This New For Us Friday we’re sharing a new-f0r-us lunchbox note–fun fact lunchbox notes! LOVE these!!
A few weeks ago, Maddy, Owen, and Cora were totally into an article in the Kids Post about ear wax. Yes, ear wax. At breakfast. And the article promised more equally disgusting (but soooo interesting!) topics in the near future.
I could barely swallow my coffee as I read it, but what was strikingly clear to me was that when kids, even little guys, are interested in something, they’ll read it. They’ll want to learn more. They’ll ask smart questions and make incredible connections.
So I was completely overjoyed when my pal Kristen created these fun-fact lunchbox notes and sent them my way.
I was hoping that these strange, curious facts about animals and insects would spark my kiddos’ interest–get them interested in learning more about the world around them. Get them talking about bugs and birds and animals with each other and with their friends.
And they did. Score!
Fun Fact Lunchbox Notes: Seriously, I love these. And I’m betting your kiddos will, too.
Covering everything from slugs and their numerous noses (do you know how many they have??!) to what ants do when they wake up in the morning, to what a giraffe does with its (how long!!??) tongue, every little fact is fun and full of new-for-us information.
Maddy has said these are her most favorite lunchbox notes ever, and Owen agrees. Cora loves them because there’s one about a honeybee because right now she’s all about bees.
I love them because as I write a little ‘I love you’ note on at the end, I’m surprised and amazed at the randomness and strangeness of each fact. Talk about learning something new with every packed lunch!
Fun-fact lunchbox notes are just that–fun like whut and factual–
though I have to admit, some of the facts are pretty crazy!
Want the fun fact lunchbox notes? Add your email below, and they’ll end up in your inbox in NO time!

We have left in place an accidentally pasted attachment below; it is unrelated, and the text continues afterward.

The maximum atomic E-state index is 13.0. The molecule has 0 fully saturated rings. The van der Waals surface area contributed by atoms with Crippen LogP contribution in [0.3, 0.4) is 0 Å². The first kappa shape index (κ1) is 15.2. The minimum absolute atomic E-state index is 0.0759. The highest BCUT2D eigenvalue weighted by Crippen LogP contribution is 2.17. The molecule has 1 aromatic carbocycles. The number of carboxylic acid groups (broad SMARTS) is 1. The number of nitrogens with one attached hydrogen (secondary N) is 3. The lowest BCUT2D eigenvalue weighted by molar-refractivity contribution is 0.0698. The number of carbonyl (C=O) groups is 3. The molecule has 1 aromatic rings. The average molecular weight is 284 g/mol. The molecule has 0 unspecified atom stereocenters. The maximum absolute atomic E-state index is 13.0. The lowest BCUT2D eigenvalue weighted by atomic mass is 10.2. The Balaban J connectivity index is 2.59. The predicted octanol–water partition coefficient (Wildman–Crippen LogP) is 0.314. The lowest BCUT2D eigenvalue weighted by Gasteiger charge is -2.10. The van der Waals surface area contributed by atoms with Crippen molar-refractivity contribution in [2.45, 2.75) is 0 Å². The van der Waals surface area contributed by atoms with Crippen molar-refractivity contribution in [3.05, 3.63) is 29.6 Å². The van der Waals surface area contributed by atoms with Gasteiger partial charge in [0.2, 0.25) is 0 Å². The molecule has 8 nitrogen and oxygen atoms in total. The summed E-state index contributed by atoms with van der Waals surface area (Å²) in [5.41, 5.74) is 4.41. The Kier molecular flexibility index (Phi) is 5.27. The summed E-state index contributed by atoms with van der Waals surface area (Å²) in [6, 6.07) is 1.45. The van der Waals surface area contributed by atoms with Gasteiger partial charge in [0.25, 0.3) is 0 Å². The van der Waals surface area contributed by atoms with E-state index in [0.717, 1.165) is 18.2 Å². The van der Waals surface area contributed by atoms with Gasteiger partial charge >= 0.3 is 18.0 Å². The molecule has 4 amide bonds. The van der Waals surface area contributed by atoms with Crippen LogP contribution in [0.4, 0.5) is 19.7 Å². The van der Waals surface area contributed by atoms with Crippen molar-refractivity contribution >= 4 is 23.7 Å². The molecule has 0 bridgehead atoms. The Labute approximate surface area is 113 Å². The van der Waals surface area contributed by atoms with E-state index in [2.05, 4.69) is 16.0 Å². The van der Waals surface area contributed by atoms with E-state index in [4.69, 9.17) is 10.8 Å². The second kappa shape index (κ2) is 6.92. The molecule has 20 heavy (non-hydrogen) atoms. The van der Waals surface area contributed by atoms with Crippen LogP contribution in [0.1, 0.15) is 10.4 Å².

Some days, Maddy will tell me that she and her neighbors at lunch talked about her fun fact note all through lunch. I’m not sure I totally believe her, but I’d like to–and I’d pay big money to be a fly on the wall of that cafeteria to hear that conversation. . .
Either way, I’m over the moon that she’s thinking about these, and again, I’m grateful that Kristen sent them to us and gave us the ‘go’ to share them with teach mama readers. Thank you, my friend!!
As more and more rich and varied non-fiction is being created for emerging readers, the challenge for educators is no longer what texts to use but more how they can use non-fiction texts in primary grade classrooms (Palmer & Stewart, “Models for using nonfiction in the primary grades”, The Reading Teacher. February 2005).
The authors offer three models and methods to use non-fiction in classrooms: teacher directed instruction, scaffolded student investigation, and independent student investigation. I’m not going there at this point, with my kiddos, though I do find the ideas worthwhile.
My focus was more just sparking interest, getting kiddos familiar with non-fiction vs fiction texts. I think it’s little steps that parents can take, like reading a high-interest, catered-for-kids article in the newspaper or a fun-fact like these to get kids’ brains going, juices flowing, and (hopefully) asking for more.
If nothing else, what we do now with non-fiction will pave the way for a stronger understanding of expository texts for our kiddos as their literacy skills grow.
Cheers, and happy reading during this incredibly exciting journey!
originally published March 18, 2011